A Progressive Constitution
While South Africa’s Constitution has been heralded for containing rights not found in many other constitutions in the world, it has come under pressure in recent years, mainly from those who were found by courts to have transgressed the Constitution.
Minister of Economic Development, Ebrahim Patel, feels that more needs to be done to make ordinary people aware of their rights enshrined in the Constitution.
“At the foundation of the South African model of development is the Constitution – deeply empowering and espousing fundamental human values. It is the common frame within which we can organise our lives and the pacts necessary to secure economic growth and transformation,” said Patel.
Works for all
“The Constitution was fought for in townships and villages, in factories and universities; that connection must not be lost and we have a responsibility to ensure that each generation sees that its fundamental values are worth protecting and defending,” says Patel. “This requires that we make progress to achieve the Constitution’s empowering vision of a society that is equitable and based on social justice. The Constitution belongs in the townships, not in a museum. It is a living document, a source of oxygen for the society, not a monument or a waxwork.”
Chris Nissen, Western Cape Commissioner for the South African Human Rights Commission, believes the Constitution is special because it tries to heal the divisions of the past and improve the quality of life and free the potential of all South Africans.
“South Africa has the best Constitution in the world. It is hailed by many and used as an example for many other countries. It is a model for law and constitutional experts. It seeks to establish a society based on democratic values, social justice and fundamental human rights.”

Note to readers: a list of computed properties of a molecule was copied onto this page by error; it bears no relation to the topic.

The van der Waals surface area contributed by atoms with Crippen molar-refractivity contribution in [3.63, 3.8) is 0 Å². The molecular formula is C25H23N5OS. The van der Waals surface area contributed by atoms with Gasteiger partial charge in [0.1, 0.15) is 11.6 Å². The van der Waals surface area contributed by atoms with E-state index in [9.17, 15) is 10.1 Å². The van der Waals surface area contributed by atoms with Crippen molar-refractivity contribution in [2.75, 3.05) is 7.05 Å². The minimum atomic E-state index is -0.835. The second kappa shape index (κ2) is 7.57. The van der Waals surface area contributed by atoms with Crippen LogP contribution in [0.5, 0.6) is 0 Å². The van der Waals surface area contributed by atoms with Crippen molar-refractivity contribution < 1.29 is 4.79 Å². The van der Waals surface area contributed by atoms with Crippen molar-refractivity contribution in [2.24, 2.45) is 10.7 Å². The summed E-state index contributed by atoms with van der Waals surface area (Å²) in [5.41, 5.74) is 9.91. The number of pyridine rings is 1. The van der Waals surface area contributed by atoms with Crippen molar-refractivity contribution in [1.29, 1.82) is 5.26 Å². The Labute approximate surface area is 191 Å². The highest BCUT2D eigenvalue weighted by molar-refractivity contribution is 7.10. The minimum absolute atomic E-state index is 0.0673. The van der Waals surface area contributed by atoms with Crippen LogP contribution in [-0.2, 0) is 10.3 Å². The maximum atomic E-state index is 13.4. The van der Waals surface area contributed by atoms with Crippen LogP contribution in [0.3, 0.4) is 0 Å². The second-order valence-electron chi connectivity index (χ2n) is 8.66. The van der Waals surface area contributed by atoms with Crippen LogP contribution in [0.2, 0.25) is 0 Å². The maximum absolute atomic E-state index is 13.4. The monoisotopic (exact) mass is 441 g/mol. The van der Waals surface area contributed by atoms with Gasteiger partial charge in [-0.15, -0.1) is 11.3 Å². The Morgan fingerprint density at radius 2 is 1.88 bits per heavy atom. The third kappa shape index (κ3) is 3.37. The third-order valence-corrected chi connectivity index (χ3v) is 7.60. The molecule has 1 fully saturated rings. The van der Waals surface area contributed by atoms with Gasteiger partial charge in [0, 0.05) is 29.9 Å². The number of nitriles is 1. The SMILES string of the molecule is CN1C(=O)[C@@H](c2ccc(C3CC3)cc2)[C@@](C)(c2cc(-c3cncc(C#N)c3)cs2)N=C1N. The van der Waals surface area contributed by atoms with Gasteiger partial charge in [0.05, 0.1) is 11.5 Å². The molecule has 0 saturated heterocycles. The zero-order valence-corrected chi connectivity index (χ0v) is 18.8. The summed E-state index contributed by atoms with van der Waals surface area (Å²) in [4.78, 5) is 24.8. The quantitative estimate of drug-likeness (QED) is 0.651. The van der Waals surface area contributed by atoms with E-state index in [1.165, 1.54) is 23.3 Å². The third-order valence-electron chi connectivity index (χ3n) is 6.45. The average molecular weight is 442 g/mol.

Based on best practice
Lawson Naidoo, Executive Secretary of the Council for the Advancement of the Constitution, believes the Constitution is lauded because we have had the benefit of learning from the experiences of others around the world.
“The Constitution assimilated best practice from across the world. It included new generational rights, including social and environmental rights.”
Stanley Henkeman, Executive Director of the Institute for Justice and Reconciliation, said that the South African Constitution is often equated with the Canadian constitution in terms of being progressive.
“It could possibly be linked to a strong acknowledgement of a shameful past and an unequivocal commitment to justice, inclusion, good governance, and the Bill of Rights. There are many similarities between the Canadian Statement of Reconciliation and the preamble of the South African Constitution.”
Inclusive and participatory
Edward Shalala, Director of the Centre for Constitutional Values, says that, “At the time it was adopted, the South African Constitution contained a number of rights, obligations and provisions that were unprecedented, either because they were being included in a constitution for the first time or because they went further than had been the norm. Some provisions in the Bill of Rights apply not just between the state and private persons but also between private persons. The clause on equality contains strong provisions including the prohibition of discrimination on the basis of sexual orientation; and the Bill of Rights includes socio-economic and environmental rights.
“The Constitutional Assembly implemented a massive public participation programme throughout the country and received over two million submissions. It established a qualitative global benchmark for public participation in policy and law-making processes.”
The Constitution, which was born out of a process that took into consideration the views of ordinary South Africans, contains clauses that outlaw racism and sexism and seeks to guide us to a country that will be decidedly better than what we had under apartheid.